As with much of the building industry, wall framing is continually evolving. Our firm, Steven Baczek Architect, keeps an open mind when it comes to new products. For a current residential project, we are using the as a main component for the exterior wall framing. The house’s small size, simple form, and straightforward framing plan created the perfect proving ground to use the Tstud for the first time. While dimensionally similar to the common 2×6 solid stud, the Tstud provides a substantial reduction in thermal bridging, and has three times the strength a conventional 2×6 stud. Coupled with insulating exterior sheathing (R-9) and blown cavity insulation (R-29), it creates the basis for an exceptionally efficient wall frame with a whole-wall R-value of 30. The benefit of the Tstud is the cavity insulation between the stud chords, which does not exist in solid-stud framing. While the insulating sheathing does provide a thermal break, we chose to use the Tstud to further enhance the thermal break of the wall assembly in its entirety.
Because this was our first time using the product, it was essential to thoroughly consider and review a few typical details. Both an exterior wall rough-framing plan and an elevation plan were drawn to determine the specific areas of interest. As illustrated, the Tstud has different widths for the two chords. However, the dimensions remain the same—one is oriented 90° in relation to the other. The result is that one face yields a 1-1/2-in.-wide surface (the spline), while the opposing face has a 2-1/2-in. surface (the flange). Following conversations with the framing contractor, we decided to use the flange as the exterior face of the framed wall. That size face created a better nailing surface for the exterior sheathing. The wall board subcontractor then used the spline as a recognizable dimension.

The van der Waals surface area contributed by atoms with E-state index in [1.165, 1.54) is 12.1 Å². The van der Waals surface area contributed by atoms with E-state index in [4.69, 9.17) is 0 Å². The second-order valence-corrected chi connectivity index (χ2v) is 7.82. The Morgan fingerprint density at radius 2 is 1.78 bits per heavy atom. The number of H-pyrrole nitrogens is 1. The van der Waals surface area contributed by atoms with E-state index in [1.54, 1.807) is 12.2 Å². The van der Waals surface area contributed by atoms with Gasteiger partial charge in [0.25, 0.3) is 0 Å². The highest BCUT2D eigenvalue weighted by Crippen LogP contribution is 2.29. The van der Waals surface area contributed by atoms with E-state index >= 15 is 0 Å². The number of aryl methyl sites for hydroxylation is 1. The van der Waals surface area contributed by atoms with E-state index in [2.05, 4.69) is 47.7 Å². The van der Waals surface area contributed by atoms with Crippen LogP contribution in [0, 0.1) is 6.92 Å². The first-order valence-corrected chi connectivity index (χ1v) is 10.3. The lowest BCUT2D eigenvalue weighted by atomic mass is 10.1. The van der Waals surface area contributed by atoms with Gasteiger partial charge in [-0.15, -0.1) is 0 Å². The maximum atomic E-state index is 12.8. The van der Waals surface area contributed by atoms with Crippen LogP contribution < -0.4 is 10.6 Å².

One of the details we reviewed was a stud-framed outside corner—typically called a California Corner. We used two Tstuds (detail A) to create a “Missouri Corner,” a nod to the project location. Notice the orientation of the outside flanges to avoid conflict in the framed corner. A 1×4 drywall backer was used as a drywall catch on the open framed side of the corner. (This could be substituted with a drywall clip to further eliminate wood in the exterior wall.)
Detail B shows a cross section where an interior partition wall will intersect the exterior wall. The 2×4 ladder blocking was installed laterally between two Tstuds and located roughly 24 in. o.c. vertically. This can be seen in the exterior rough-framing elevation drawing.
Given we would be using blown-in insulation in the wall cavity, and the fact that the Tstud is an open web, we had to address the window rough openings, which would allow the blown insulation to escape. The solution was to integrate a standard 2×6 jack stud for a lateral cavity closure (detail C2). The adjacent Tstud serves as the king stud for the rough frame of the window opening (see elevation drawing).
In detail C1, you can see the adjacent king stud continues to the bottom plate on one side of the jack stud, while the cripple Tstud supports the rough sill on the opposing side of the 2×6 jack stud.
In terms of code, the IRC considers the 2×6 Tstud a direct substitute for the common 2×6 solid stud, providing the Tstud is vertically oriented. All code requirements that apply to typical framing members apply to the 2×6 Tstud, which can be cut at any length. Although it is recommended to avoid cutting any dowels, a lateral cut to one dowel is acceptable; two or more cut dowels are not.
In summary, we found the Tstud to be easily integrated into the project—its enhancement of the assembly far outweighs the little to no disruption in the framing construction process. We firmly recommend it to others in the industry, and are apt to use it in future projects.
-Alexandra Baczek is an associate at Steven Baczek Architect. She is a graduate with a Master of Architecture from Roger Williams University. Illustrations by the author.